You are the only one of your colleagues that went to the event, so here you are, standing by yourself with a drink in your hand and no one to talk to. Everyone seems to have found someone to have a nice chat with and jumping into a conversation that has already started (remember Bridget Jones trying that one? Very painful!) is not your strongest suit.
You don’t feel like being the loner for the rest of the night, so while you are glancing around the room full of people you notice that you are not the only one who hasn’t found someone to talk to yet. You walk up to the person while you are thinking how am I going to handle this; how am I going to initially engage with this person, how am I going to pick a suitable and sustainable topic. With a million and one thoughts that are now running through your head, try to remember these simple steps:
#1 – Make a compliment
‘Love your necklace’, ‘I like your top’, making a compliment is always a good way to start a conversation. Everyone loves to receive a compliment, it will immediately break the ice and it shows that you have paid attention to detail. This way, you have opened the conversation in a positive manner, whilst putting the other person at ease and feel more comfortable which allows you to have an enjoyable conversation.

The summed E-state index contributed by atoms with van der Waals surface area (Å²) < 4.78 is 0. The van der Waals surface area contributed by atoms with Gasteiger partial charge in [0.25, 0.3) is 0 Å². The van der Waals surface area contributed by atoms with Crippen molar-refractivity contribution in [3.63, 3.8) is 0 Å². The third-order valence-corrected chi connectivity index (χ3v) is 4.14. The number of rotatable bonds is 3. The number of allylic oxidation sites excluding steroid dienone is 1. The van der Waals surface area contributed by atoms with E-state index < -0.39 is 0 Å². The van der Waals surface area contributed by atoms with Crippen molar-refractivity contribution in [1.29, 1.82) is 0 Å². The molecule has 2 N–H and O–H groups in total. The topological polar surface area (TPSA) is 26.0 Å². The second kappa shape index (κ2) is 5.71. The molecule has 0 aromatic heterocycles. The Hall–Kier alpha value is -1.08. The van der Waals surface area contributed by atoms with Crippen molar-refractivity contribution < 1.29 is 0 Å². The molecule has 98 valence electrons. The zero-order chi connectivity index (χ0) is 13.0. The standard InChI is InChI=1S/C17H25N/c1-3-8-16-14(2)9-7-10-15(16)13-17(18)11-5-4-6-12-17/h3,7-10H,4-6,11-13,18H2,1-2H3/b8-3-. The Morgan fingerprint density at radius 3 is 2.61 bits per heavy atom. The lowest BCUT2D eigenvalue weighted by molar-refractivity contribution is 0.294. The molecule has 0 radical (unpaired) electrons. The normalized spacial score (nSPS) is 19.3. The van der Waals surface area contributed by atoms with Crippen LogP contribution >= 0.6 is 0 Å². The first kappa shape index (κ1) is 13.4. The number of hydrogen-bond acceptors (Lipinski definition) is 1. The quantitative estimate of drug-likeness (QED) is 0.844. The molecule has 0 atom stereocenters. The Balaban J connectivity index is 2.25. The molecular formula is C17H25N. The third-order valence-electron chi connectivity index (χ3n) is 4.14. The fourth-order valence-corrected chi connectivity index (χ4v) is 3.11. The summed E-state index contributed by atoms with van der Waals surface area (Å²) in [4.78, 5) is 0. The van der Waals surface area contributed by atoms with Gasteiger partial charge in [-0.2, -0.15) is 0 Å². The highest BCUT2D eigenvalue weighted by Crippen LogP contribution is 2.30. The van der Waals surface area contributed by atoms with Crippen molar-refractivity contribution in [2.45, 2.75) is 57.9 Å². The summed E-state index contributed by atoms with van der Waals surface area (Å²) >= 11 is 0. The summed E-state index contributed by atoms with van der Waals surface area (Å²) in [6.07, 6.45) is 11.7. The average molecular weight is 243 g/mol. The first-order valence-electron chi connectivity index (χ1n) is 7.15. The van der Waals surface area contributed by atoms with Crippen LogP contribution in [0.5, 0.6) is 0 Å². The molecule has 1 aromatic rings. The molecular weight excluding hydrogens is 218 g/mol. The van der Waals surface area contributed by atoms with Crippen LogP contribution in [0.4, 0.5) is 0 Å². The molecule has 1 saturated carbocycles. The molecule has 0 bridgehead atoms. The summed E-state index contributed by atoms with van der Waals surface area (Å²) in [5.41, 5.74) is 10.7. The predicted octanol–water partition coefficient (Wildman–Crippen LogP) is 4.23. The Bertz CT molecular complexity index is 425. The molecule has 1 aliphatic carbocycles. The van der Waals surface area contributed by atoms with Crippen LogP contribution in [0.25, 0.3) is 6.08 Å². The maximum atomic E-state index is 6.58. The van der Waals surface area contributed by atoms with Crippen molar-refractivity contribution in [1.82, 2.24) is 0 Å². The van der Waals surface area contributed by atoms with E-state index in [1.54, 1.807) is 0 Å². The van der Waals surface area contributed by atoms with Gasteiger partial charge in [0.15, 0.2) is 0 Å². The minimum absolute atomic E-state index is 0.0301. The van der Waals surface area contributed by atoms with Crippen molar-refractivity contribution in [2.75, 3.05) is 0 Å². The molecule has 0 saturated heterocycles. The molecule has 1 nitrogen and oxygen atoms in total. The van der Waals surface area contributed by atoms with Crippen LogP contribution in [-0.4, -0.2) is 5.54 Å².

#2 – Ask a question
Not a ‘yes or no’ question, but an open question. This allows the other person to share knowledge or to tell a story. Questions like, ‘how did you end up at this event’ or ‘what do you do’ are the most common and easy, but always good, conversation starters.
#3 – Make a funny comment
Probably a difficult one for most of the people, but making a funny comment can be a real killer conversation starter. Just like making a compliment, a funny comment breaks the ice and allows you to ask a question, which will get the conversation really started.
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#4 – Find a common ground
Once you started the conversation, try to find a common ground. This always will keep a conversation going and makes it more interesting for the both of you. Exchanging business cards is mostly the result of having found a common ground, where you can be of interest to each other.
Featured image: The Proposal
Credit: Robert van der Wolk